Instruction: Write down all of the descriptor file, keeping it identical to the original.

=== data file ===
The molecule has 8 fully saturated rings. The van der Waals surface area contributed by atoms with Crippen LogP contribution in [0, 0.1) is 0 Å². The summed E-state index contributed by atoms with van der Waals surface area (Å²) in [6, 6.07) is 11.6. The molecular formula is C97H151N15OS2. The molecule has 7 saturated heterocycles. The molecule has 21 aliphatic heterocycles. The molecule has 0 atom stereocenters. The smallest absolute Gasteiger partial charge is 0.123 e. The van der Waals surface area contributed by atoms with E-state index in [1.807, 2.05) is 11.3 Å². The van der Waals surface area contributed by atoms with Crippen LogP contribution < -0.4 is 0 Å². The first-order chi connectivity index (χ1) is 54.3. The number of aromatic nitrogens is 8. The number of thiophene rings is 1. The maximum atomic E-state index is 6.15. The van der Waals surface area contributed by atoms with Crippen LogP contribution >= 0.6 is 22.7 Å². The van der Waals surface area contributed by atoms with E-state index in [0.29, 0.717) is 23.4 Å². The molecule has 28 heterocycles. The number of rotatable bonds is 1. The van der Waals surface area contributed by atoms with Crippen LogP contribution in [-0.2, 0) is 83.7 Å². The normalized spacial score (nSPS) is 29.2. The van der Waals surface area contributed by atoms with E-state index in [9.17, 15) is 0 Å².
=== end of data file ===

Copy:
The molecule has 8 fully saturated rings. The van der Waals surface area contributed by atoms with Crippen LogP contribution in [0, 0.1) is 0 Å². The summed E-state index contributed by atoms with van der Waals surface area (Å²) in [6, 6.07) is 11.6. The molecular formula is C97H151N15OS2. The molecule has 7 saturated heterocycles. The molecule has 21 aliphatic heterocycles. The molecule has 0 atom stereocenters. The smallest absolute Gasteiger partial charge is 0.123 e. The van der Waals surface area contributed by atoms with E-state index in [1.807, 2.05) is 11.3 Å². The van der Waals surface area contributed by atoms with Crippen LogP contribution < -0.4 is 0 Å². The first-order chi connectivity index (χ1) is 54.3. The number of aromatic nitrogens is 8. The number of thiophene rings is 1. The maximum atomic E-state index is 6.15. The van der Waals surface area contributed by atoms with Crippen LogP contribution >= 0.6 is 22.7 Å². The van der Waals surface area contributed by atoms with E-state index in [0.29, 0.717) is 23.4 Å². The molecule has 28 heterocycles. The number of rotatable bonds is 1. The van der Waals surface area contributed by atoms with Crippen LogP contribution in [-0.2, 0) is 83.7 Å². The normalized spacial score (nSPS) is 29.2. The van der Waals surface area contributed by atoms with E-state index in [9.17, 15) is 0 Å².